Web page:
Young trees were hit hard, setting up shortages in the future.
Three-year-old Mercedes Thompson helped her mom Maureen Thompson pull down a Christmas tree her dad Jacob Thompson (under the tree) was cutting down at the Run River Tree Farm in Randolph, Minn., on Sunday, December 2, 2012.
Even if Minnesota's drought ended tomorrow, the dry conditions of the past two summers may haunt Christmases yet to come.
Christmas tree growers say the lack of late summer and fall rains this year and last knocked out many newly planted trees, setting up shortages they'll be scrambling to cover six to 12 years from now.
"Trees can sometimes make up for it," said Ben Wolcyn of Wolcyn Tree Farms and Nursery, a 600-acre Isanti County operation that is one of the state's biggest producers. "We might plant extra next year, or we just might be cutting those trees a year sooner than they want to be cut."
Minnesota trees heading into people's homes this season are "heavy" -- the grower's term for green and healthy -- because they had root systems deep enough to withstand the two dry summers. They also benefited from a wet spring.
But the dry late summer and fall killed many young trees -- perhaps 40 percent, said Will Almendinger, owner of Rum River Tree Farm in Anoka County. In other parts of the Midwest, it appears to have taken all of them, said Bert Cregg, a Michigan State University horticulture professor.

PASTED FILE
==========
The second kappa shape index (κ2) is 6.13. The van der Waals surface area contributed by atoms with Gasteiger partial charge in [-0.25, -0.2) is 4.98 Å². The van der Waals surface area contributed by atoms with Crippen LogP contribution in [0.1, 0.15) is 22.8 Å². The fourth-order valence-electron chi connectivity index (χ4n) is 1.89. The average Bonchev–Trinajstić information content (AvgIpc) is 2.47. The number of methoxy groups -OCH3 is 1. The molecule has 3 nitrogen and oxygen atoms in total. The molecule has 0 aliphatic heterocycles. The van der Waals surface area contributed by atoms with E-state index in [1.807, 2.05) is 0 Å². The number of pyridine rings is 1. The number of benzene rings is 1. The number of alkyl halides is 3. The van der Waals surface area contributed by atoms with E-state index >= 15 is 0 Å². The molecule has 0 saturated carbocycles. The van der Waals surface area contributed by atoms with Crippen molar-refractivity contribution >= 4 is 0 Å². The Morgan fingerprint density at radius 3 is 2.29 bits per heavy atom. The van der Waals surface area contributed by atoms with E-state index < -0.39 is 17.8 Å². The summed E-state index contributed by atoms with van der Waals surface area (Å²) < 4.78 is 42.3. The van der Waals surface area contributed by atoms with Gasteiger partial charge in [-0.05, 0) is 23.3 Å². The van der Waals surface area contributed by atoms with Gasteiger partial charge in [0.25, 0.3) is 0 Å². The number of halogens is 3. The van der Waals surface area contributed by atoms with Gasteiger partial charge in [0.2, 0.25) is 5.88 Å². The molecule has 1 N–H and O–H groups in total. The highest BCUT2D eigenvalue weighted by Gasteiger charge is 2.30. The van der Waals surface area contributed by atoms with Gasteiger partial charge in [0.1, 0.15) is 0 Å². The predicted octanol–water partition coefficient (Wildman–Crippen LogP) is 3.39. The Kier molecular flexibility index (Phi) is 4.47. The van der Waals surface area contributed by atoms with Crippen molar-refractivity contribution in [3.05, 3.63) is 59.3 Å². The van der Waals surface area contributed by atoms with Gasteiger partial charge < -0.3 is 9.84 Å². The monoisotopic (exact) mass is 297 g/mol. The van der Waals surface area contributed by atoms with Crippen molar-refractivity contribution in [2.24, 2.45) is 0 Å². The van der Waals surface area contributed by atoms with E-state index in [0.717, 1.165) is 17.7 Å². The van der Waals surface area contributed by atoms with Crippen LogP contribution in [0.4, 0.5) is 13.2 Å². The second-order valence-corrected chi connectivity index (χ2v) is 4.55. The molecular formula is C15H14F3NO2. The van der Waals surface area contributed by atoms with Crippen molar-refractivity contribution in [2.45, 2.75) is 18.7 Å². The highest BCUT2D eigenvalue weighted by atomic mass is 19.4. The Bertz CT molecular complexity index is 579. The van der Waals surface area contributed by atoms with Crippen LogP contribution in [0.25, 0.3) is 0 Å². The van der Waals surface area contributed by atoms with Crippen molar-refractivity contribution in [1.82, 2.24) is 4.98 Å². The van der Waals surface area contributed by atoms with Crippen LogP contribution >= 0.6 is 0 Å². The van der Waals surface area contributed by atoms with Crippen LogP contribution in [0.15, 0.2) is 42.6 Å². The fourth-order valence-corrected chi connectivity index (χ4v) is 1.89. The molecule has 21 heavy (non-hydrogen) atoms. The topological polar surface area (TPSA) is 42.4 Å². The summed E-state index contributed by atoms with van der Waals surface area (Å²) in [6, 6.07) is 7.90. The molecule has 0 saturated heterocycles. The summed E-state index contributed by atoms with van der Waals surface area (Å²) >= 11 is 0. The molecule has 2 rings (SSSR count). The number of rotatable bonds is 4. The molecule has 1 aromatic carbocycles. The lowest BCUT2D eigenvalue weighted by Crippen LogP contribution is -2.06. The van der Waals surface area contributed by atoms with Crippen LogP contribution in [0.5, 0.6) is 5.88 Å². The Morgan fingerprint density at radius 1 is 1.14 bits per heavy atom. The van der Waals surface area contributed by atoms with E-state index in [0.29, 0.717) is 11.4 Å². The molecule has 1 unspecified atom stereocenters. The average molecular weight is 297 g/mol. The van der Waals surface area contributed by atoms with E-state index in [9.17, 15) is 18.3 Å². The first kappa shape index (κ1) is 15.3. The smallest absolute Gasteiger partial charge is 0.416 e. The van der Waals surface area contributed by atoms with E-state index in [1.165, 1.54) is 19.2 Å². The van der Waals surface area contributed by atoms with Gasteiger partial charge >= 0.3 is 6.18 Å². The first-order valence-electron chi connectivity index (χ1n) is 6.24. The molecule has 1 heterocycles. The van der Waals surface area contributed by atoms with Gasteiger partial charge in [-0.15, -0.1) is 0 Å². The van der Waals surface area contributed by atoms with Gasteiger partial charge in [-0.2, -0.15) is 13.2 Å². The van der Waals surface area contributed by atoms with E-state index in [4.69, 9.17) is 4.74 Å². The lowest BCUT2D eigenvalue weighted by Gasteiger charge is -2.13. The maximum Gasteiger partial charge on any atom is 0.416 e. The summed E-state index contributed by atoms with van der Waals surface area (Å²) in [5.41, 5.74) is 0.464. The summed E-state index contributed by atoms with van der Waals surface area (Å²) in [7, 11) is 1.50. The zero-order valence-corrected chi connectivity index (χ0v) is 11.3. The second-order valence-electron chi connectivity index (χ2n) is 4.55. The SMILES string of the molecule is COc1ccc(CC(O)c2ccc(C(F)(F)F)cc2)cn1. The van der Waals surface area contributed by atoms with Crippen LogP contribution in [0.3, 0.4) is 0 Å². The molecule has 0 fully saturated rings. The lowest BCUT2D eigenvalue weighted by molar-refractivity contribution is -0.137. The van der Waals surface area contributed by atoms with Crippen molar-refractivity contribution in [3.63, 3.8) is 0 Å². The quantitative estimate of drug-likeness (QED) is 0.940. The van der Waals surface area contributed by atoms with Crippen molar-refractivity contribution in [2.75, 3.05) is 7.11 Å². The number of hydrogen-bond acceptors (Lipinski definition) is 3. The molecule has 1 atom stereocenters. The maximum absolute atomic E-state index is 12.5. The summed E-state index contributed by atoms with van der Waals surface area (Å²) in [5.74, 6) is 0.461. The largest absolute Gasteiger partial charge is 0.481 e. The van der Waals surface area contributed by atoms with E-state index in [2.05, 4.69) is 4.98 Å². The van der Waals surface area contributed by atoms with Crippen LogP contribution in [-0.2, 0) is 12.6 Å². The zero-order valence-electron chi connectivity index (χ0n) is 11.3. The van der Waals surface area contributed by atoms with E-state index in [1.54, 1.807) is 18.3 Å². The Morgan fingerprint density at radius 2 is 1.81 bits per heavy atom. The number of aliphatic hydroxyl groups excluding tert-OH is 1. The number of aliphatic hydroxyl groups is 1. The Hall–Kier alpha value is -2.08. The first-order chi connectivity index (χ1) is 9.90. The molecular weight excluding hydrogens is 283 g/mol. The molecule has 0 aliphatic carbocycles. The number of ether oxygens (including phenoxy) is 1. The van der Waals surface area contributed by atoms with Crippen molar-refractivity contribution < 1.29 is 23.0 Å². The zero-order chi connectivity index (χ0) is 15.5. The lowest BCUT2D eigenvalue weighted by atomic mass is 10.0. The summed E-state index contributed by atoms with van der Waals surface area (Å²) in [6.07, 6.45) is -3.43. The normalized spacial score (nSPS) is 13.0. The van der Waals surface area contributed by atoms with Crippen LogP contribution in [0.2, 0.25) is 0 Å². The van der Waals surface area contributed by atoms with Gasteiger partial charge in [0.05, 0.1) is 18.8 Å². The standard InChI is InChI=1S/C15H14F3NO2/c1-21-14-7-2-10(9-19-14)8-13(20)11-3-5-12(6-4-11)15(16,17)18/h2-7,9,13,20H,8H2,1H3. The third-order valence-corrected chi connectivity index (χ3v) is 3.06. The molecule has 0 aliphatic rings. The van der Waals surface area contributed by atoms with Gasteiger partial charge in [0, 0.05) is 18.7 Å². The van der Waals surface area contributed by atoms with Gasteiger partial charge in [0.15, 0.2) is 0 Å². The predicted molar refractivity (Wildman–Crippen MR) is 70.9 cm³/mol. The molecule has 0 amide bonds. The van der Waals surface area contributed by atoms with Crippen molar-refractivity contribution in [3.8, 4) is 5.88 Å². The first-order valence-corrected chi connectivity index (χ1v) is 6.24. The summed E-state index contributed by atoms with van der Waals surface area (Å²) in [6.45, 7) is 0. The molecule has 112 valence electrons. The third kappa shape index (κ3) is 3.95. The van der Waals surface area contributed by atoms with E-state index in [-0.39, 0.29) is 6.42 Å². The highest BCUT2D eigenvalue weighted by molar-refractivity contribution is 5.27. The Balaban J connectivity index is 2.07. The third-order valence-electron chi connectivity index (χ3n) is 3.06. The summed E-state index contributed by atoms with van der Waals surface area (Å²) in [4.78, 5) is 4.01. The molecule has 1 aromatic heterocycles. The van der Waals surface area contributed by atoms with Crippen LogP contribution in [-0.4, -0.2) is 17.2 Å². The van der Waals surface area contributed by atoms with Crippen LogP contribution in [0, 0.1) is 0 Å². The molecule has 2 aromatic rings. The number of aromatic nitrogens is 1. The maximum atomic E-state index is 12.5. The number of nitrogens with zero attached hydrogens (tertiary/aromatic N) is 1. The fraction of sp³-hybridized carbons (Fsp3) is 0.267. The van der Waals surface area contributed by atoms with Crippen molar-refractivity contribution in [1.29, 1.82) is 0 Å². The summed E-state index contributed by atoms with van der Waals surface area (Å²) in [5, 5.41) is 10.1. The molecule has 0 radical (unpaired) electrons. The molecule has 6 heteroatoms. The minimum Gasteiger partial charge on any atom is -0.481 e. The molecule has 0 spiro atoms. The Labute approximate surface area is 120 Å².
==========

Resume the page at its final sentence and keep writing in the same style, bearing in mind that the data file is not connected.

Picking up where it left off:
The impact could also include higher prices, because Wisconsin -- a primary source of imported trees for Minnesota -- also struggled with drought, without getting rains this spring.
"Southern Wisconsin got hit really hard," Wolcyn said. "Six- to 10-foot trees are totally fried."
That means Minnesota retailers will likely turn to Michigan for more trees. Michigan is the nation's No. 3 producer, behind Oregon and North Carolina. Minnesota ranked ninth in both the 2002 and 2007 U.S. Census of Agriculture. Wisconsin was fifth in 2007.
A waning industry?
Minnesota's rank is unlikely to improve any time soon -- in fact, its Christmas tree production dropped by more than half between 2002 and 2007.
Wolcyn, whose father started the tree farm 44 years ago, said old-timers are disappearing from the business. Young farmers aren't replacing them because the cost of land is too high to get into the business. Meanwhile, Minnesota's generally flat landscape is better suited for more lucrative crops -- corn , in particular.
Although Minnesota winters are warming, they're still prone to the deep cold that can kill young trees, while growing seasons to the south remain longer, Almendinger noted.
Jeff Gilman, a professor of horticultural science at the University of Minnesota, said he's concerned that mature Christmas trees left standing are vulnerable this winter. Short of moisture going into the cold months, they could be dried out by strong westerly winter winds, turning brown and losing needles on their windward sides.
"Eventually, the trees could become healthy again,'' Gilman said, "but you'd have a lopsided tree that's lost a lot of its value."
The U.S. Drought Monitor, in its weekly update last Tuesday, found that nearly all of Minnesota remains in some kind of drought, but that it intensified from moderate to severe over more than 40 percent of the state. Precipitation in the metro area has been about 31 percent of normal from Aug. 1 through Thursday.
Bill McAuliffe • 612-673-7646